Impostor Syndrome

What is one thing that many highly accomplished individuals like Albert Einstein, Maya Angelou, John Steinback, Emma Watson, Meryl Streep, and even Whitney Houston all have in common?

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Aside from their level of fame and achievements, they all seemed to possess an incredible sense of doubt and insecurity in themselves.  Even amidst all the accomplishments, they feel they have not honestly earned their results.

This nagging feeling of uncertainty is prevalent, not only amongst famous personalities but also amongst us lesser mortals, who are often classified as high achievers themselves.

This so-called phenomenon is commonly known today as Impostor Syndrome.


Approximately 70% of outwardly successful people have at one time, or another experienced the “impostor syndrome”. 

They fear being exposed as a fraud and being rejected by others if they show pride in their achievements.

Are you feeling like an impostor?

Impostor Syndrome

“The whole problem with the world is that fools and fanatics are always so certain of themselves, and wiser people so full of doubts.”

Philosopher Bertrand Russell


Many hold back because they feel that luck rather than ability lies behind their successes, and dread that sooner or later some person or event will expose them for the fraud that deep down they believe themselves to be.

Far from being a realistic self-assessment, the impostor syndrome phenomenon prevents people from believing in themselves and even the highest achievers, previously stated as Albert Einstein agonised from this destructive form of low self-esteem.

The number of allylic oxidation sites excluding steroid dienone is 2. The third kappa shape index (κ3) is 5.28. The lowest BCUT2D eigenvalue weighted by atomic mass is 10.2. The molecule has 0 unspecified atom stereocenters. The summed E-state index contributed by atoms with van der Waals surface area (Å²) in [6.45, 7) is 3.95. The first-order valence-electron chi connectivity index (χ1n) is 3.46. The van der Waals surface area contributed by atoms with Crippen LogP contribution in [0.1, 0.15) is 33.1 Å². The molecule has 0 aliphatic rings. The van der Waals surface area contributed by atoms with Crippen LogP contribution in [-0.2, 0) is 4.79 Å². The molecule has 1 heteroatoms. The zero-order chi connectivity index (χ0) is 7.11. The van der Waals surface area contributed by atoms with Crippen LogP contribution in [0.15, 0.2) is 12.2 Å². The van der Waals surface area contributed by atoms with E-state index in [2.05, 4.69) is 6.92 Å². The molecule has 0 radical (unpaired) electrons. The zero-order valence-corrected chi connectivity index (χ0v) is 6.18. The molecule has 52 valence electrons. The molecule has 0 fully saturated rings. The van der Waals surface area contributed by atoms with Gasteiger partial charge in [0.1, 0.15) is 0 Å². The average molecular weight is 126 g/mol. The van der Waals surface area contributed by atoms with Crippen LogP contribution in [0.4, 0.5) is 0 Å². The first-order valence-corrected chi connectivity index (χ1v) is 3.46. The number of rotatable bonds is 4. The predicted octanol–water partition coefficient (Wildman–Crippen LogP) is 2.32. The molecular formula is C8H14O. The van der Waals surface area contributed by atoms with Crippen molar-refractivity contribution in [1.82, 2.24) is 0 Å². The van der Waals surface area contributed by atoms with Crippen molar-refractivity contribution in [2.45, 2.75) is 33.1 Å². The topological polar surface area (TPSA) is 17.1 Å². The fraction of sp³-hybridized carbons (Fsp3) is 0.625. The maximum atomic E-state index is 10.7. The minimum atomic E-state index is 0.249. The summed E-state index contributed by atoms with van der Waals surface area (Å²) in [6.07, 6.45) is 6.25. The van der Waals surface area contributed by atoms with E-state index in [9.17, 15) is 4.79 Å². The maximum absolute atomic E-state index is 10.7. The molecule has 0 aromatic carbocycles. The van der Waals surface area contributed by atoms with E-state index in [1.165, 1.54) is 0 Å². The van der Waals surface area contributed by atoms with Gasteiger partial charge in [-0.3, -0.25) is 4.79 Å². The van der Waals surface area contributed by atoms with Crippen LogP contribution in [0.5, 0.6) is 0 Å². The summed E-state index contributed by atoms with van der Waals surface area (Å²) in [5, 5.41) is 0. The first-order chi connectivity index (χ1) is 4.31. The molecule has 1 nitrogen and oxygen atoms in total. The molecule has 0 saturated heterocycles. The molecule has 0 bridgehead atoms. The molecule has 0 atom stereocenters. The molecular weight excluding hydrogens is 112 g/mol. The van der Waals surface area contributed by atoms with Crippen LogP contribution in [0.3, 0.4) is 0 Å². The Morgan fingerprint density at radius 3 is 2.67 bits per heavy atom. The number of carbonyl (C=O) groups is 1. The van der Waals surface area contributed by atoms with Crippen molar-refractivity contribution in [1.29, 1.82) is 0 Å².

However, it is not entirely your fault; evolution is partly responsible. We are all the descendants of worriers, and any strain of homo sapiens who were not would have died out millennia ago. Survival of the fittest means all humans live with some degrees of anxiety – including the kind that can cause impostor syndrome.

The term 'impostor syndrome' was devised by clinical psychologists Pauline Rose Clance and Suzanne Imes in 1978 and initially published in the research article "The Impostor Phenomenon in High Achieving Women: Dynamics and Therapeutic Intervention."

After conducting interviews with a sample of 150 high-achieving women, Clance and Imes concluded that despite all the external evidence available to support and justify their success, people with impostor syndrome see themselves as undeserving and a fraud.